# Static Electricity Hopefully you studied this link:

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Static Electricity Hopefully you studied this link:

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Have you heard the one…

ELECTROSTATICS – the study of electric charges, forces and fields
Two types of charges exists, arbitrarily named POSITIVE and NEGATIVE By Benjamin Franklin So what is positive and what is negative?

We know that charged particle exist in atoms
Electrons are responsible for negative charges and Protons for positive charge Benjamin Franklin did not know about the existence of these particles but, he did investigate the behavior of static discharge and lightning.

The charge of a single electron = -1.6 x 10-19 C
The SI unit of charge is the coulomb (C). 1 C = 6.25 x 1018 electrons or protons The charge carried by the electron is represented by the symbol -e, and the charge carried by the proton is +e. A third particle, which carries no electrical charge, is the neutron. The charge of a single electron = -1.6 x C The charge of a single proton = +1.6 x C

Ben knew that if certain electrically neutral objects are rubbed, they can become charged.
For example; when rubber is rubbed with a wool cloth, both become charged. or a comb through hair The rubber scrapes electrons from fur atoms. So the rubber is negatively charged and the cloth is positively charged.

Ben also knew that a charge separation occurs when a glass rod is rubbed with a silk cloth
In the case of the glass and silk, the glass rod loses negative charge and becomes positively charged while the silk cloth gains negative charge and therefore becomes negatively charged.

Ben observed that like charged object repel & unlike charges attract
Ben experimented with the interactions between the charge objects. He suspended one and brought other charged objects near… Ben observed that like charged object repel & unlike charges attract repel attract repel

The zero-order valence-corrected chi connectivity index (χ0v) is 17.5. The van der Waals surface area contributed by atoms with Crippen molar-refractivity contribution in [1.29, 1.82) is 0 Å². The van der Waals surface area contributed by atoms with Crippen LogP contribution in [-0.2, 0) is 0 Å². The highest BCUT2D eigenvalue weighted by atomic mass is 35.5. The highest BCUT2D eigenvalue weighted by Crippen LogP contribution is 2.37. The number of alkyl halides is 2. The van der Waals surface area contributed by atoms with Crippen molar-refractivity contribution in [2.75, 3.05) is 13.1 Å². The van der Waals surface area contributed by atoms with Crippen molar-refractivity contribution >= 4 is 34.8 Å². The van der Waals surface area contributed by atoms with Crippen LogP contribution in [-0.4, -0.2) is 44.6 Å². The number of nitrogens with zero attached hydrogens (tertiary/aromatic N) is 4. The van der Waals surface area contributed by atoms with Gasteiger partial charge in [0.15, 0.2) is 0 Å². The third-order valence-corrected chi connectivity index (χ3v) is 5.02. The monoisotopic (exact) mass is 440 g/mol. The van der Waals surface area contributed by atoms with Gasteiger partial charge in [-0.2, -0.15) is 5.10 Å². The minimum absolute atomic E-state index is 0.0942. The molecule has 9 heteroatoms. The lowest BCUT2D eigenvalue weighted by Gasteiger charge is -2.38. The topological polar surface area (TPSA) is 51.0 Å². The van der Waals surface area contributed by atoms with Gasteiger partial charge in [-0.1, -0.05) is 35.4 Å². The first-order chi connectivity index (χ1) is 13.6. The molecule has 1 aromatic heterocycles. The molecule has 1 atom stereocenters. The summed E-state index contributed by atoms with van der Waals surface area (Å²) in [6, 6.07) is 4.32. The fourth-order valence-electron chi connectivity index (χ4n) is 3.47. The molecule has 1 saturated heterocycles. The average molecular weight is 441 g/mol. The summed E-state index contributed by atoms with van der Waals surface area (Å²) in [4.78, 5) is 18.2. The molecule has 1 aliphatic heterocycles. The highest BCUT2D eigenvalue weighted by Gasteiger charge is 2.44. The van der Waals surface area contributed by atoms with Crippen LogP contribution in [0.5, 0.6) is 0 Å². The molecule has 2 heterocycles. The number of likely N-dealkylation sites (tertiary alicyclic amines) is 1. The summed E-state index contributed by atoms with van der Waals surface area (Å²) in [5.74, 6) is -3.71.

PRINCIPLE OF CONSERVATION OF ELECTRIC CHARGE
In the process of rubbing two solid objects together, electrical charges are moved around, not created or destroyed. So… The negative charges are transferred between the two objects. Leaving one with an excess of positive charge and the other with an excess of negative charge. The quantity of excess charge on each object is exactly the same. A POSITIVE charge is a SHORTAGE of electrons A NEGATIVE charge is an EXCESS of electrons

An electroscope is a device that detects static charge.
Positively charged Negatively charged The metal leaves of the electroscope move apart if a charged object is brought near the knob. Benjamin Franklin used a similar device when he investigated charges. Demo

A material can be an electric …
insulator An insulator is a material in which the electrons are tightly held by the nucleus and are not free to move through the material. Examples of good insulators are: glass, rubber, plastic and dry wood. conductor A conductor is a material through which electrons are free to move through the material. Examples of good conductors are: metals, such as silver, copper, gold and mercury.

Objects become charged by…
Friction Electrons are rubbed off one insulator on to another insulator Induction Charging an object WITHOUT touching a charged object Charging by CONTACT with a charged object Conduction